STEM CAREERS: How Tegan became a marine biologist for a gas company

Read about Tegan's surprising career as an environmental scientist in the Energy and Resource sector.

This article could support a discussion with secondary students about unexpected careers in STEM.

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Working as an environmental scientist for a natural gas company can provide unique challenges and opportunities.

Tegan Box grew up in Dampier where Woodside, Australia’s largest natural gas producer, was a part of the community. She always thought Woodside would be “an interesting company to work for” – but had no idea she would join their environment team following university.

Tegan Box went from studying marine biology at uni to working as an environmental scientist for Woodside Energy. Credit: Woodside

How did you get to where you are now?

I completed a marine biology/zoology degree with honours at the University of Western Australia back in 2007. From there I was accepted into the summer vacation program at Woodside and I’ve been here ever since – a bit over 11 years.

I started with the Pluto Foundation Project, so a lot of what I was doing initally was environmental monitoring work regarding corals and water quality. Then over the years my roles evolved into different positions from environmental approvals to workforce engagement and large scale developments.

My current title is Scarborough and Pluto Expansion Environment Lead, and I’m also now the Environment Graduate Co-ordinator.

How did you find the transition from study to work?

It was pretty easy, although you do have to get used to 9 to 5! You have to learn email and office etiquette. Woodside helps a lot with the transition though. We have a lot of introductory courses. You’re not left on your own.

It was certainly a different lifestyle, though. I went from diving on reefs and field work to a primarily office-based environment. But the roles with Woodside have been really interesting, so I didn’t mind.

What does your role involve?

When I started I did a lot of data analysis on information which was collected from the field. At the time we were looking at turbidity impacts on coral, which was very applicable to my degree.

I completed my honours studying turtles and global warming. Woodside has been good because we have a heavy focus on conducting robust science, often in collaboration with research institutions and with regulators. This allows me an opportunity to still be involved in research within my current role.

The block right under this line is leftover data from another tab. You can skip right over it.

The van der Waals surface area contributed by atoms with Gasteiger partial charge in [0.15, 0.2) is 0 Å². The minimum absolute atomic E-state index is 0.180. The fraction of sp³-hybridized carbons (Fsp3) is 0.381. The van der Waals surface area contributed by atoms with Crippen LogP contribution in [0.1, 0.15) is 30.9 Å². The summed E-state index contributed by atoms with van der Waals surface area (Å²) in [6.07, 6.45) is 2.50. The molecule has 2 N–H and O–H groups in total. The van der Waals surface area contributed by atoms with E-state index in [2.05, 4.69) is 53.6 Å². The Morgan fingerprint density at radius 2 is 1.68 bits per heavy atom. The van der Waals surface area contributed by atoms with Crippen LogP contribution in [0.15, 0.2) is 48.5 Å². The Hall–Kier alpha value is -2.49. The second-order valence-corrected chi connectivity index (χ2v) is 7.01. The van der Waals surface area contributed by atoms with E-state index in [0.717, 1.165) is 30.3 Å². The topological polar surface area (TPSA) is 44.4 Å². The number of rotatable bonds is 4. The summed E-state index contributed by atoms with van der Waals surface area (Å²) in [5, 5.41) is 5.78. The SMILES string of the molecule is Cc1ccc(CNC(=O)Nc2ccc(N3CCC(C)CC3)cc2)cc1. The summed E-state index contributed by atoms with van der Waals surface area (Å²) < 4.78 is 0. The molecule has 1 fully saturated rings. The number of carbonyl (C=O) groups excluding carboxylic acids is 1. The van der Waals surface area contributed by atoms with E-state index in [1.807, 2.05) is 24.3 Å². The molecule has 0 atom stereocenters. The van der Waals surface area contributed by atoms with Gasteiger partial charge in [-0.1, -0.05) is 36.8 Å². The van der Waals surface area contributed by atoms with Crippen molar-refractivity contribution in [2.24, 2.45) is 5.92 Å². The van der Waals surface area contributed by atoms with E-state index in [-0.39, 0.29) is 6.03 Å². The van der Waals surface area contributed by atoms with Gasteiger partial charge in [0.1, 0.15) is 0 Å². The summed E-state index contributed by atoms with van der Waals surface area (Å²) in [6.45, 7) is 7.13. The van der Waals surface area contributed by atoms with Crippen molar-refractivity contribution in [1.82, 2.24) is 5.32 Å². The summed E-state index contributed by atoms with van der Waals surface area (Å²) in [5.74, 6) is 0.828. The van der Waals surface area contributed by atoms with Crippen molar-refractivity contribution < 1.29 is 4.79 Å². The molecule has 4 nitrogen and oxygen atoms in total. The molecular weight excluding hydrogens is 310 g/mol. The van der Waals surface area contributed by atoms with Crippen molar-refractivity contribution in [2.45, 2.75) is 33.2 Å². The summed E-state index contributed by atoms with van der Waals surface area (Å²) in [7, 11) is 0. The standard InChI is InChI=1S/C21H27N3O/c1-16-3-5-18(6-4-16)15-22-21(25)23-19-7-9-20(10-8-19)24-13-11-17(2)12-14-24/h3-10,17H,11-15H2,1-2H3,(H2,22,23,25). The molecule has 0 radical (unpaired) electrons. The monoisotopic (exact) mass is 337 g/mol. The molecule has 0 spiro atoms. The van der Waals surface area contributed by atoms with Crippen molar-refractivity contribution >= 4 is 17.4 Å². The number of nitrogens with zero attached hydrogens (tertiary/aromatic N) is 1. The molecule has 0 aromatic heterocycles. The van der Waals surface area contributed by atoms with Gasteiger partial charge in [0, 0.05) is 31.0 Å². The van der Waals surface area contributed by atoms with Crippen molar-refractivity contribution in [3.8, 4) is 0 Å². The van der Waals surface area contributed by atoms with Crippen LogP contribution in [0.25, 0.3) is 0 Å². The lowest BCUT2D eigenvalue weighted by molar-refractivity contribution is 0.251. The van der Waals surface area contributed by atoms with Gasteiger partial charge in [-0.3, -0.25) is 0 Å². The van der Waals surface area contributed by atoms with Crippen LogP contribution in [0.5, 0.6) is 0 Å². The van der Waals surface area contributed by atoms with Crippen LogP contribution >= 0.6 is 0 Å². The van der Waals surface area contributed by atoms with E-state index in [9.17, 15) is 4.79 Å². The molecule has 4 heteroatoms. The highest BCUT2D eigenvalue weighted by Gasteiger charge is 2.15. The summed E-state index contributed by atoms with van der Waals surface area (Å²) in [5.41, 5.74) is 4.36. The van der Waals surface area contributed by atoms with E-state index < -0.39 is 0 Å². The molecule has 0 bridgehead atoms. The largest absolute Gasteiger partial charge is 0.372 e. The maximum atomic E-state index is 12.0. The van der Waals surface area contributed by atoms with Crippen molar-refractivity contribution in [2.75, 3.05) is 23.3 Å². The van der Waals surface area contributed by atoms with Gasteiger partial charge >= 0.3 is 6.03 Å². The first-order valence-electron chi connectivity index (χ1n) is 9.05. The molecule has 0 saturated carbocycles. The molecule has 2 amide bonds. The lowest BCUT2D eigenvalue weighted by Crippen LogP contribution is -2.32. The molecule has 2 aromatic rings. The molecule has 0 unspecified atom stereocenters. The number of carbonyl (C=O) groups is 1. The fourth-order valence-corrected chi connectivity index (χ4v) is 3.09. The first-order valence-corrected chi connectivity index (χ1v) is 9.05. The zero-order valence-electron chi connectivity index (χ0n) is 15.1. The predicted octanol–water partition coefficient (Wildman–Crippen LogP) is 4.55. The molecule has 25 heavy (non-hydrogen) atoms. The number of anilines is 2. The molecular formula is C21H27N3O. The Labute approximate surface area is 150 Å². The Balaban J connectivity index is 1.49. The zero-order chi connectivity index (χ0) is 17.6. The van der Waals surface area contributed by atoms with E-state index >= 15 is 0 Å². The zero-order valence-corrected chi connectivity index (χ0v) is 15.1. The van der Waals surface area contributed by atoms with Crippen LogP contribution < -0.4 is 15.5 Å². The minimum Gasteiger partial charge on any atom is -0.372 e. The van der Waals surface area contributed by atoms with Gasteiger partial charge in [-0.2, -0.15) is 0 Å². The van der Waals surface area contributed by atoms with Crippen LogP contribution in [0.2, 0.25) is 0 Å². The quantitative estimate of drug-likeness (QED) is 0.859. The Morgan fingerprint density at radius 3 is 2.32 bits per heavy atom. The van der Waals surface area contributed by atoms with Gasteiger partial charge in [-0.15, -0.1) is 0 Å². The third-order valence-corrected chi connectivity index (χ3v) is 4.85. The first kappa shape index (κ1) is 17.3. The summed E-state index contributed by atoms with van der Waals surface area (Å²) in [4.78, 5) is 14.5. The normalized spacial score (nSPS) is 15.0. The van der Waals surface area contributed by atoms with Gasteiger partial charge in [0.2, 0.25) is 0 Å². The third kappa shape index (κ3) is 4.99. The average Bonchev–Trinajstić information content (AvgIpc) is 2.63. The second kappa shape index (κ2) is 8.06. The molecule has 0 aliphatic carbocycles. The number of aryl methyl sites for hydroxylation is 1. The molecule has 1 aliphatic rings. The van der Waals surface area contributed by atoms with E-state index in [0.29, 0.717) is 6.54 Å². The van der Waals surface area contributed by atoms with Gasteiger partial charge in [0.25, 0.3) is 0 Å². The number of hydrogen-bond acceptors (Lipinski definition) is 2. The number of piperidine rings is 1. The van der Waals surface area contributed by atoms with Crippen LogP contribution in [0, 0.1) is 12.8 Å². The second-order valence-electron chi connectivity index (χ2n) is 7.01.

A lot of my role now is writing environmental approvals and engaging with regulators, both around approvals and compliance. I’ve also done a lot of stakeholder engagement, both internal and external, and managed environmental consultants who assist us in a lot of scopes such as fieldwork and report development. Interfacing with the workforce is a big one for us. It’s a real “people job”.

Tegan loves working on site with teams to improve their environmental performance. Credit: Woodside

What do you like about the work?

I love what I do. I enjoy going on site and speaking with the teams. It’s about both understanding their issues and also providing advice on how we can drive improved environmental performance.

I get an absolute kick out of talking to people on site or who are otherwise involved with projects and getting them motivated about the importance of environmental issues.

I find myself talking generally about the environment. I have to be well prepped on most topics, to be honest. You can get questions on anything from climate change, to marine pests, to whale migration.

It’s full on and fast paced. But I do love the challenge.

What does the future look like?

I think it’s a really exciting time for the industry. There’s so much research and science coming out on everything from climate change to migratory pathways for birds. And there is such a big drive within organisations, including our own, around reducing emissions.

You feel empowered to run with things. You are part of the solution.

This article is sponsored by Bright-r.

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Years: 7, 8, 9, 10, 11, 12


Biological Sciences – Ecosystems, Lifecycles

Chemical Sciences – Chemical Reactions, Atoms, Solids/Liquids/Gases

Earth and Space Sciences – Renewable/Non-Renewable Resources, Rocks, The Changing Earth

Physical Sciences – Energy

Additional: Careers, Maths, Technology, Engineering.